History of Radio 1938 to 1943

About the history of radio from 1938 to 1943 including coverage of World War II including the Munich Crisis and the bombing of Pearl Harbor, War of the Worlds is broadcast, Bob Hope debuts, and more.



Sept. 1 H. V. Kaltenborn was on the air almost constantly for 18 days, broadcasting news of the Munich crisis in at least 85 special broadcasts, some lasting as long as two hours.

Sept. 27. Bob Hope's Pepsodent Show debuted on NBC in the slot following Fibber McGee and Molly. It was actually the comedian's fourth attempt at radio. He had appeared briefly in The Intimate Revue, with James Melton and Jane Froman; Atlantic Family, with Red Nichols's orchestra; and Rippling Rhythm Revue, with Shep Field's orchestra. Although his Pepsodent show was an instant hit, it was the GI audiences of W. W. II that made him a truly international figure, friend of presidents Roosevelt through Ford.

This was also the year of Information Please, Life Can Be Beautiful, and Orson Welles's Mercury Theatre on the Air, which, a month after Munich, scared thousands of people with its version of H. G. Wells's War of the Worlds.


Between 1939 and 1949 Milton Berle tried radio six times, but The Milton Berle Show was one of radio's notable failures. When he finally gave up and tried TV, he was an instant success, proving that some comedians have to be seen as well as heard.

Sept. 1 Again H. V. Kaltenborn was on hand, this time to tell his CBS listeners of the beginning of a real "War of the Worlds," as Hitler prepared to invade Poland. At the end of the long morning's broadcast, an announcer said, "We should like to express our appreciation again at this time to the makers of Oxydol, sponsors of The Goldbergs; the makers of Ivory Soap, sponsors of Life Can Be Beautiful; the makers of Chipso, sponsors of Road of Life. . . ."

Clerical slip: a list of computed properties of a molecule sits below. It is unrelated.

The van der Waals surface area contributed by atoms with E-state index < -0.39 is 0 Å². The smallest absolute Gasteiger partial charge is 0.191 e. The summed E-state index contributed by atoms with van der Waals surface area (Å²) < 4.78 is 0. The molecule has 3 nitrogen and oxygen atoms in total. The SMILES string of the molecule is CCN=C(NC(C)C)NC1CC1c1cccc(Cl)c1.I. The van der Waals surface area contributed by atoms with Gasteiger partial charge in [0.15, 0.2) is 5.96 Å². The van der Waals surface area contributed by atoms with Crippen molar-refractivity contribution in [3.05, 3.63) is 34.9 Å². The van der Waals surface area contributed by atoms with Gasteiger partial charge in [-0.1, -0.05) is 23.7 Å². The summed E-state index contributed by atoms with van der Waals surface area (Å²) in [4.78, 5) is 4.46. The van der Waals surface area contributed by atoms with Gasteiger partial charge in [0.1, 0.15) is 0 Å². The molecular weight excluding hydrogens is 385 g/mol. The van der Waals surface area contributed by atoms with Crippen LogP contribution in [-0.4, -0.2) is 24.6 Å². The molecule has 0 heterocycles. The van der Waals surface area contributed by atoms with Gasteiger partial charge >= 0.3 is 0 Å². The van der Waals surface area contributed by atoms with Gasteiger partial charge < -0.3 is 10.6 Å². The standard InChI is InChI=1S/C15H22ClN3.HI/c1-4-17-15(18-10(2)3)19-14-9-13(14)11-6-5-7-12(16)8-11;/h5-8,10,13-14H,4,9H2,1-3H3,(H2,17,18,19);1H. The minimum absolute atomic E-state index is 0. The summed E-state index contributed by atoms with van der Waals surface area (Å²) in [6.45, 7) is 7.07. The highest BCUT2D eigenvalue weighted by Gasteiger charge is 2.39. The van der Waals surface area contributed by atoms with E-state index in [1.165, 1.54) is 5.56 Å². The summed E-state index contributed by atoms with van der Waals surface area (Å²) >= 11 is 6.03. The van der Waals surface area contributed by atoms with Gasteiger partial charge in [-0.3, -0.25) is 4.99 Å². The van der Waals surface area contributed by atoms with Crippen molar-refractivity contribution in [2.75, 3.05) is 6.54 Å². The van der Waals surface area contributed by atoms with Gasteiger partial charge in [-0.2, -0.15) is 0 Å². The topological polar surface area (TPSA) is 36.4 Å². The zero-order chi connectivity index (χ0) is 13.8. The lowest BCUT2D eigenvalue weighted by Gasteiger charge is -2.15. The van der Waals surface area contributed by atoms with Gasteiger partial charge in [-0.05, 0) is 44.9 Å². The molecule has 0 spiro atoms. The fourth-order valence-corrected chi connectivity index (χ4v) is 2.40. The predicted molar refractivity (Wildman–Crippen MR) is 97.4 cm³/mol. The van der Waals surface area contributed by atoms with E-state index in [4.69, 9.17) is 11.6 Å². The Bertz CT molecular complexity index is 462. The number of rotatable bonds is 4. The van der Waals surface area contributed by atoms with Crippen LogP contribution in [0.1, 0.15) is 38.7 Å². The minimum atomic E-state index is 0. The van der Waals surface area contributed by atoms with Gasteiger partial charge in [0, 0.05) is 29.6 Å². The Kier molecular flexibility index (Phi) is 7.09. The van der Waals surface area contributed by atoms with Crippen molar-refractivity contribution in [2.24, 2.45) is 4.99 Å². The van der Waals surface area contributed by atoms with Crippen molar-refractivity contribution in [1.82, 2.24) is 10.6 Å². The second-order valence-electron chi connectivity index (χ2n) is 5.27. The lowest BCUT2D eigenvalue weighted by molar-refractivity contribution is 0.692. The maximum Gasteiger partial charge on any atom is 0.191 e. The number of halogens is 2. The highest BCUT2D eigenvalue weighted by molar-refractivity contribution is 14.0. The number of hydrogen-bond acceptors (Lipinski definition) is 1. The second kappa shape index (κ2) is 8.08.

By midyear, some 20 overseas pickups daily brought news of the war in Europe to Americans. In his Christmas Eve broadcast from London, Ed Murrow reported, "The blackout stretches from Birmingham to Bethlehem. . . ."

The major political parties spent $2.5 million on radio during the Roosevelt-Wendell Willkie campaign. On Dec. 29, in a Fireside Chat, FDR announced Lend-Lease. The U.S. loaned beleaguered Britain 50 overage warships in exchange for 99-year leases on eight military bases in Newfoundland and the West Indies.

New programs of the year ran to game shows: Truth or Consequences, which spilled over into TV, where it continued until 1976; The Quiz Kids, a juvenile Information, Please; and Take It or Leave It, noteworthy only because its top prize of $64 inspired TV's rigged version, The $64,000 Question.


Dec. 8 As FDR addressed Congress the day after Pearl Harbor, 79% of all homes in the U.S. were tuned in.


GIs in Kodiak, Alaska, built a low-powered radio station for their own amusement and then wrote Hollywood stars asking them to record messages for them. Thus grew Armed Forces Radio Service, which by year's end boasted 306 stations in 47 countries. Outlets received weekly prerecorded programming by plane plus news and special events by shortwave.

Disc jockeys stopped playing listener requests after the War Dept. pointed out that enemy agents might use the format as a code to pass military information on to superiors.


Oct. 12 The Blue Network, which had been NBC-Blue, became the American Broadcasting Company-ABC.

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